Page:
Data Drive Quality Improvement in a Patient-Centered Oncology Medical Home

Meg Barbor, MPH

May 2016, Vol 6, No 5 - Quality Care

Aggregated real-time data provide the tools to rapidly ident­ify opportunities for the improvement of delivered services and for the initiation of quality improvement projects. Enhanced information technology capabilities, such as the iRiS software app, are foundational for practice transformation to future value-­based cancer care models, according to John D. Sprandio, Sr, MD, Chief Physician, Consultants in Medical Oncology and Hematology (CMOH), Drexel Hill, PA.

CMOH, a practice with 3 locations serving 2 health systems and 5 hospitals in the suburbs of Philadelphia, demonstrated that standardized processes and enhanced information technology capabilities such as iRiS provided a rapid learning system for the practice. The data that were aggregated by iRiS became the basis for quality improvement projects, which allowed CMOH to continue to improve its quality and cost measures, Dr Sprandio explained at the 2016 Quality Care Symposium.

In 2010, CMOH became the first oncology practice to be recognized by the National Committee for Quality Assurance as a level 3 patient-centered medical home.

“The model that we’ve been working on for a number of years is an oncology patient-centered medical home model of care, where there is a great deal of standardization of process roles and responsibilities,” Dr Sprandio said.

“We’ve developed a software overlay that collects data directly from patients, organizes it in a standardized way, and presents it in a format that is essentially a template for documentation,” he said.

Initiating a Quality Improvement Project

A review of data from 2012 at CMOH identified an increase in their rate of hospitalizations, which initiated a quality improvement project. Data, processes, and staff were observed at all 3 practice sites, and inconsistent processes in telephone triage symptom management were identified at 1 of the 3 practice locations. “It was determined that symptom calls in the early to mid-afternoon were being directed to the emergency department, and a higher percentage of these evaluations resulted in admissions,” said Dr Sprandio.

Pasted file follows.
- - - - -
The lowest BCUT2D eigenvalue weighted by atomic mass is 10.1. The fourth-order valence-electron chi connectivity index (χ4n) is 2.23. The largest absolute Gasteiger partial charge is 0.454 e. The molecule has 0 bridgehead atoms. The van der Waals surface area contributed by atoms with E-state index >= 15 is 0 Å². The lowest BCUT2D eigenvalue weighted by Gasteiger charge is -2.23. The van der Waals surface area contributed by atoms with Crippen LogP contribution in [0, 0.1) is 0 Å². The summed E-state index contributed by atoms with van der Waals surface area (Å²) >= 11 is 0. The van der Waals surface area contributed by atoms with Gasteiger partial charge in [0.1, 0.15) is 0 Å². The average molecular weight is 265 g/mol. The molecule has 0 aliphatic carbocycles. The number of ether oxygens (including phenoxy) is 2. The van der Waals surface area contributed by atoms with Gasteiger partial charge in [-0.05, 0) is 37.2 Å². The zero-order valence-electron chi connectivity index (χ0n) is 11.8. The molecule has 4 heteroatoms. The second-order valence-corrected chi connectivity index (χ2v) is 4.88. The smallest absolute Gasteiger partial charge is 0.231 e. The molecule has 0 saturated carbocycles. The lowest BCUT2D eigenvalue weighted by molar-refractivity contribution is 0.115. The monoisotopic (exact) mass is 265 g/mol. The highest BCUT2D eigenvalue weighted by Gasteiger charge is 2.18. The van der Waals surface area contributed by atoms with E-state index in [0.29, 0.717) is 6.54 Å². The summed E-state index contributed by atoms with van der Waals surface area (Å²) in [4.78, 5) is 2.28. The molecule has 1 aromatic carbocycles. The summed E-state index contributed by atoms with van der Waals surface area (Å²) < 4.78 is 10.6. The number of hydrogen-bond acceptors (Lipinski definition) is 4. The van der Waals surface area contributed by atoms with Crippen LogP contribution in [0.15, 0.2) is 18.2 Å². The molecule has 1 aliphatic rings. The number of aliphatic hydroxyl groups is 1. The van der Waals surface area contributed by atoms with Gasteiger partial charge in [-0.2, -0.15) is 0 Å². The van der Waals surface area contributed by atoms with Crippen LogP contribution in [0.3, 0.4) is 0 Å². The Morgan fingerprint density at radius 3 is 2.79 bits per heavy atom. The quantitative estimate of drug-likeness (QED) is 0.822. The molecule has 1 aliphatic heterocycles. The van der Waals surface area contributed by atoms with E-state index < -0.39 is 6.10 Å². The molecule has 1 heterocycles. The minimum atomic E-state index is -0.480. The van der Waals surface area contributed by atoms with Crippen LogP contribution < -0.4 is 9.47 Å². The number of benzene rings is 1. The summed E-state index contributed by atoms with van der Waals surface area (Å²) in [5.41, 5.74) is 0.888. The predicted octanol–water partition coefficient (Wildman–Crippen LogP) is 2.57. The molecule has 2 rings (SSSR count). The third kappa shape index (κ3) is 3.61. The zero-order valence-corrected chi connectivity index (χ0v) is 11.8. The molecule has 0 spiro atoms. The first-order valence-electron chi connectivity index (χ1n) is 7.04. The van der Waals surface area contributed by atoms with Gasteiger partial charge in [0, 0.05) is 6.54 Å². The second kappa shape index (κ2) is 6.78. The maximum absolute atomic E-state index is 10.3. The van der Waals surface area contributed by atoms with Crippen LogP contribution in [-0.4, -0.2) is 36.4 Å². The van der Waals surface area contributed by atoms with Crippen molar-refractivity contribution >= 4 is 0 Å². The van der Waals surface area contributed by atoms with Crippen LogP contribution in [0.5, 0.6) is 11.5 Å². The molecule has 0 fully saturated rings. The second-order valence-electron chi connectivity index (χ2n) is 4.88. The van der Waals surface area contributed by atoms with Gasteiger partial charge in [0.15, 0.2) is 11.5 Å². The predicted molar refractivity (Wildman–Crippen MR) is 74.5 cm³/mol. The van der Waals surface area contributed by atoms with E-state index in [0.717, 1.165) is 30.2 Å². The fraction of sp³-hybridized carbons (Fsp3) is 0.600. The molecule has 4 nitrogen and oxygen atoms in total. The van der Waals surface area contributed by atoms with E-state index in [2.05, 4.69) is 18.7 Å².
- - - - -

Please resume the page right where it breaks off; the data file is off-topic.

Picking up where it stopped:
After an analysis of site-specific performance, steps were taken to restructure roles and internal processes. The staff was adjusted (a nurse practitioner was added at the site), telephone triage services were adjusted from 3 sites to 1 site to reduce variability in execution, algorithms were reviewed and revised, education materials were improved to enhance patient engagement, and nursing and physician actions were streamlined around triage-related processes.

“This resulted in resetting our trend in emergency department utilization and admissions, increasing the number of calls into the telephone triage service, increasing the percentage of symptoms managed at home, and decreasing the number of office visits within 24 hours,” Dr Sprandio reported.

“This is just an example of having tools and systems in place so that data are collected and reported, and data collection processes and reporting processes continue to be refined,” he added. “Quality is the degree to which the services in a center can increase the likelihood for desired outcomes.”

“This System Works”

“Dr Sprandio is a pioneer in his space,” said Deborah Schrag, MD, MPH, Chief, Division of Population Sciences, Dana-Farber Cancer Institute, Boston.

“He has identified opportunities to build value in oncology care by integrating across traditional boundaries, building a team culture of responsibility by anticipating patient needs and problems, and building a bedrock solid data platform, and he has really tried to move up the ladder from descriptive to predictive analytics,” Dr Schrag said.

“This system works, as they were able to decrease their hospitalizations and adverse events,” Dr Schrag added. “Dr Sprandio’s model is a prototype to try to help us understand and adapt as we’re required to switch away from fee-for-service systems.”